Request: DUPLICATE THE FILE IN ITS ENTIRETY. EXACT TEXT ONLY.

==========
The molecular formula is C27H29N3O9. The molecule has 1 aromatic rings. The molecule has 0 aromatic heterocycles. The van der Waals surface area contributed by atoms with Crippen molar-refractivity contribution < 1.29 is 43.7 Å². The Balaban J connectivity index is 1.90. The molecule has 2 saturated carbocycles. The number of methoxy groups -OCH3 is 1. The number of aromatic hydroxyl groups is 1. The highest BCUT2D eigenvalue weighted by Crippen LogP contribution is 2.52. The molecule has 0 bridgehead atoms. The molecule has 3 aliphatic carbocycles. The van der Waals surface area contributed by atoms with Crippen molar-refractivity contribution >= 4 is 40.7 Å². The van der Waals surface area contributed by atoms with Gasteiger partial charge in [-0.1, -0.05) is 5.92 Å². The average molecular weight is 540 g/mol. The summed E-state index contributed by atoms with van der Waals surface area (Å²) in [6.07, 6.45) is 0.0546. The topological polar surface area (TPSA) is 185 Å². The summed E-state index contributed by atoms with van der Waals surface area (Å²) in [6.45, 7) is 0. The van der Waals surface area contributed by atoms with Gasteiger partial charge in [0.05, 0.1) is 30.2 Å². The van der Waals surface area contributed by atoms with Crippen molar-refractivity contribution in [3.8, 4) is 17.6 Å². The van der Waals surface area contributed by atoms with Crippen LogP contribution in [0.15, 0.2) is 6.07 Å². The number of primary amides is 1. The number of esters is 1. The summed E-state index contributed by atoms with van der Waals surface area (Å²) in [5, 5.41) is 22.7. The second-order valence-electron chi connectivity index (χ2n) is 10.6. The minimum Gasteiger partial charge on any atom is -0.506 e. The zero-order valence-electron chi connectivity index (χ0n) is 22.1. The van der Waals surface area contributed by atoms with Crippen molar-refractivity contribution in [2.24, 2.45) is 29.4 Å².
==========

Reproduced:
The molecular formula is C27H29N3O9. The molecule has 1 aromatic rings. The molecule has 0 aromatic heterocycles. The van der Waals surface area contributed by atoms with Crippen molar-refractivity contribution < 1.29 is 43.7 Å². The Balaban J connectivity index is 1.90. The molecule has 2 saturated carbocycles. The number of methoxy groups -OCH3 is 1. The number of aromatic hydroxyl groups is 1. The highest BCUT2D eigenvalue weighted by Crippen LogP contribution is 2.52. The molecule has 0 bridgehead atoms. The molecule has 3 aliphatic carbocycles. The van der Waals surface area contributed by atoms with Crippen molar-refractivity contribution >= 4 is 40.7 Å². The van der Waals surface area contributed by atoms with Gasteiger partial charge in [-0.1, -0.05) is 5.92 Å². The average molecular weight is 540 g/mol. The summed E-state index contributed by atoms with van der Waals surface area (Å²) in [6.07, 6.45) is 0.0546. The topological polar surface area (TPSA) is 185 Å². The summed E-state index contributed by atoms with van der Waals surface area (Å²) in [6.45, 7) is 0. The van der Waals surface area contributed by atoms with Gasteiger partial charge in [0.05, 0.1) is 30.2 Å². The van der Waals surface area contributed by atoms with Crippen molar-refractivity contribution in [3.8, 4) is 17.6 Å². The van der Waals surface area contributed by atoms with Crippen LogP contribution in [0.15, 0.2) is 6.07 Å². The number of primary amides is 1. The number of esters is 1. The summed E-state index contributed by atoms with van der Waals surface area (Å²) in [5, 5.41) is 22.7. The second-order valence-electron chi connectivity index (χ2n) is 10.6. The minimum Gasteiger partial charge on any atom is -0.506 e. The zero-order valence-electron chi connectivity index (χ0n) is 22.1. The van der Waals surface area contributed by atoms with Crippen molar-refractivity contribution in [2.24, 2.45) is 29.4 Å².